EMTome: a resource for pan-cancer analysis of epithelial-mesenchymal transition genes and signatures

Suhas V. Vasaikar, Abhijeet P. Deshmukh, Petra den Hollander, Sridevi Addanki, Nick Allen Kuburich, Sriya Kudaravalli, Robiya Joseph, Jeffrey T. Chang, Rama Soundararajan, Sendurai A. Mani

Research output: Contribution to journalArticlepeer-review

Abstract

Background: The epithelial-mesenchymal transition (EMT) enables dissociation of tumour cells from the primary tumour mass, invasion through the extracellular matrix, intravasation into blood vessels and colonisation of distant organs. Cells that revert to the epithelial state via the mesenchymal-epithelial transition cause metastases, the primary cause of death in cancer patients. EMT also empowers cancer cells with stem-cell properties and induces resistance to chemotherapeutic drugs. Understanding the driving factors of EMT is critical for the development of effective therapeutic interventions. Methods: This manuscript describes the generation of a database containing EMT gene signatures derived from cell lines, patient-derived xenografts and patient studies across cancer types and multiomics data and the creation of a web-based portal to provide a comprehensive analysis resource. Results: EMTome incorporates (i) EMT gene signatures; (ii) EMT-related genes with multiomics features across different cancer types; (iii) interactomes of EMT-related genes (miRNAs, transcription factors, and proteins); (iv) immune profiles identified from The Cancer Genome Atlas (TCGA) cohorts by exploring transcriptomics, epigenomics, and proteomics, and drug sensitivity and (iv) clinical outcomes of cancer cohorts linked to EMT gene signatures. Conclusion: The web-based EMTome portal is a resource for primary and metastatic tumour research publicly available at www.emtome.org.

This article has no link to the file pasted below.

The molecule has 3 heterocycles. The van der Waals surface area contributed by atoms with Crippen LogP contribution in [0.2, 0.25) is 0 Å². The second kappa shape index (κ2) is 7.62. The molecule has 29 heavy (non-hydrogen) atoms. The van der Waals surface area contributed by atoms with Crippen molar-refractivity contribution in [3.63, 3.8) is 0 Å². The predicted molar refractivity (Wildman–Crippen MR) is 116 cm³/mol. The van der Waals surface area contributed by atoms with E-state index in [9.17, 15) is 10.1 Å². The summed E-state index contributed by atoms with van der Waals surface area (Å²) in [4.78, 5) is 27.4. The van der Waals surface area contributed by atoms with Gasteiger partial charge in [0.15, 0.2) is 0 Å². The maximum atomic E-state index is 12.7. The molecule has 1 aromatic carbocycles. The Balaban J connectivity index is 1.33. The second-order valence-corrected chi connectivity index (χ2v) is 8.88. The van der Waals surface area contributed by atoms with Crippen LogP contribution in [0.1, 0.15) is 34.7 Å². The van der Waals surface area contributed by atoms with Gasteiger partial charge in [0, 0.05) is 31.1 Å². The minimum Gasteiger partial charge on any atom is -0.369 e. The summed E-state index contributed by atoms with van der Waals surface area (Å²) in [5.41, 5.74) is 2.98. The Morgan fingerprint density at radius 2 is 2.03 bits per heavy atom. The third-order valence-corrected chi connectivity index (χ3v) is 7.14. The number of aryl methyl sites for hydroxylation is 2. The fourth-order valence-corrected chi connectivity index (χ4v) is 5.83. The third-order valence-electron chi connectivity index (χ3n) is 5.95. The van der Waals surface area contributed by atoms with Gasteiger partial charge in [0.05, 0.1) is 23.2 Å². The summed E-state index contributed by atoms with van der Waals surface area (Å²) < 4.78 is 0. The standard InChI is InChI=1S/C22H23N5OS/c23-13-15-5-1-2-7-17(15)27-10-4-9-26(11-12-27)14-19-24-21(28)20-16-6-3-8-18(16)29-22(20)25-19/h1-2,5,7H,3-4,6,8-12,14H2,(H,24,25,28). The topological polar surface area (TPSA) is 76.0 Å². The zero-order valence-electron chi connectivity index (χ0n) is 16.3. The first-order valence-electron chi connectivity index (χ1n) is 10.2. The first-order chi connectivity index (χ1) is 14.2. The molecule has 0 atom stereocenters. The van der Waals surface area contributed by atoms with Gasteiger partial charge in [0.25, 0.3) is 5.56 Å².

Original languageEnglish (US)
Pages (from-to)259-269
Number of pages11
JournalBritish journal of cancer
Volume124
Issue number1
DOIs
StatePublished - Jan 5 2021

ASJC Scopus subject areas

  • Oncology
  • Cancer Research

Fingerprint Dive into the research topics of 'EMTome: a resource for pan-cancer analysis of epithelial-mesenchymal transition genes and signatures'. Together they form a unique fingerprint.

Cite this